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Disassembling assembly language


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#1 Willsy OFFLINE  

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Posted Sat Dec 2, 2017 3:42 PM

What's the accepted way to disassemble an op-code into an instruction mnemonic?

I mean, given an op-code, how does one first identify which instruction format the op-code belongs to? There must an efficient sequence to go through but starting at the op-code formats and their op-code fields is not inspiring me.

Anyone?

#2 mizapf OFFLINE  

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Posted Sat Dec 2, 2017 4:38 PM

In TIImageTool's disassembler, I keep the mnemonics with their base opcode in a table, together with a number specifying the format, and the number is an index in a table with masks. For each presented opcode, I run through the list of mnemonics, applying the associated mask to the opcode, and compare the result to the base opcode. If they match, I know the command and the format and can then continue with the operands.



#3 mizapf OFFLINE  

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Posted Sat Dec 2, 2017 4:50 PM

In MAME's emulation of the TMS 99xx, I create a kind of B-tree with four levels. Every node may have up to 16 children. The tree is traversed in up to four steps, according to the four hex digits. Commands may appear more than once in that tree.

 

Suppose that the machine instruction is 0460; in that case, we start with child 0 of the root node, then go to its child 4. In the next level, children 4, 5, 6, and 7 all point to the B microprogram. Since B is defined to have a 10 bit opcode, the search is terminated at that point, and control is transferred to the B microprogram.

 

I had to do this tree search because I could not afford a linear search through the list every time the emulated 99xx encounters an operation.

 

This is only possible because the opcode is a continuous bit string starting at the left; also, we know that every opcode is at least 4 bits long.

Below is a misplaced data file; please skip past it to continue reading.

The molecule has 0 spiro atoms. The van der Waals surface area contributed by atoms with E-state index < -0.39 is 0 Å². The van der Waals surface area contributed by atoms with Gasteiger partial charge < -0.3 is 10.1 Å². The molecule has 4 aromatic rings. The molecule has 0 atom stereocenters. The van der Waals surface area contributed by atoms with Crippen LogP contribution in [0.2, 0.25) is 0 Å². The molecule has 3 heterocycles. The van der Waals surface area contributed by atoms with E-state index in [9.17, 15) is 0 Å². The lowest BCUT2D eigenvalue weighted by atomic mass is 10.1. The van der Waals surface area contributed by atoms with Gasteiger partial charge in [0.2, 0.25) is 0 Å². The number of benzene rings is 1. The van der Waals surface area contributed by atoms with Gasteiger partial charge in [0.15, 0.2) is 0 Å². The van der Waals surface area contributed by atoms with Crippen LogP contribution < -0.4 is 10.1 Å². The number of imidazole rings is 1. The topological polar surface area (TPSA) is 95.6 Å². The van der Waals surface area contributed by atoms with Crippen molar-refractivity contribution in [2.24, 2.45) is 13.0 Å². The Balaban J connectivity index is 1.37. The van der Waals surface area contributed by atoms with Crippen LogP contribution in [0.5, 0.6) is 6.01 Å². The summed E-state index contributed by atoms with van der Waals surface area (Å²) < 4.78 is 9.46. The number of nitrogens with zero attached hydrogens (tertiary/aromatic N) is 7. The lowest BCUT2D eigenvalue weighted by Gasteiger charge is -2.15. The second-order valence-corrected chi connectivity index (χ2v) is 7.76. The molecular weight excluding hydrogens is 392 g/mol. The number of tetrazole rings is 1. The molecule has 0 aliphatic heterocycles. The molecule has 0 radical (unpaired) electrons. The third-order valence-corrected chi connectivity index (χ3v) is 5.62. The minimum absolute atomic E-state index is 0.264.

#4 Stuart OFFLINE  

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Posted Sat Dec 2, 2017 5:30 PM

If you want to do it manually, then look at section 24.9 of the E/A manual, which lists op-codes and instructions. Then looking at your code, for many instructions you can identify the op-code just by looking at the first 1, 2 or 3 hex digits, without having to get into instruction formats or fields. For example, if the op-code starts with a C then it's a MOV instruction. A 1D is SBO. 09 is SRL. 020 is LI. And so on.



#5 insomnia OFFLINE  

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Posted Sat Dec 2, 2017 5:47 PM

There's  a working implementation in the tms9900 binutils package in binutils-2.19.1/opcodes/tms9900-dis.c. Look for the print_insn_tms9900 function. This function does basically the same thing mizapf describes.

 

Here's some pseudocode:

index = (opcode >> 12) & 0x0F 
switch(index)
{
  case 0:
    index = (opcode >> 8) & 0x0F
    switch(index)
    {
      case 0, 1, 12, 13, 14, 15:
        format[] = {"","","","","","","","","","","","","","","",}
        break

      case 2, 3:
        index = (opcode >> 4) & 0x1F
        format[] = {"li","", "ai","", "andi","", "ori","", "ci","", "stwp","", "stst","", "lwpi","", "limi","", "idle","", "rset","", "rtwp","", "ckon", "", "ckof","", "lrex", "","","",} 
        break

      case 4, 5, 6, 7:
        index = (opcode >> 6) & 0x0F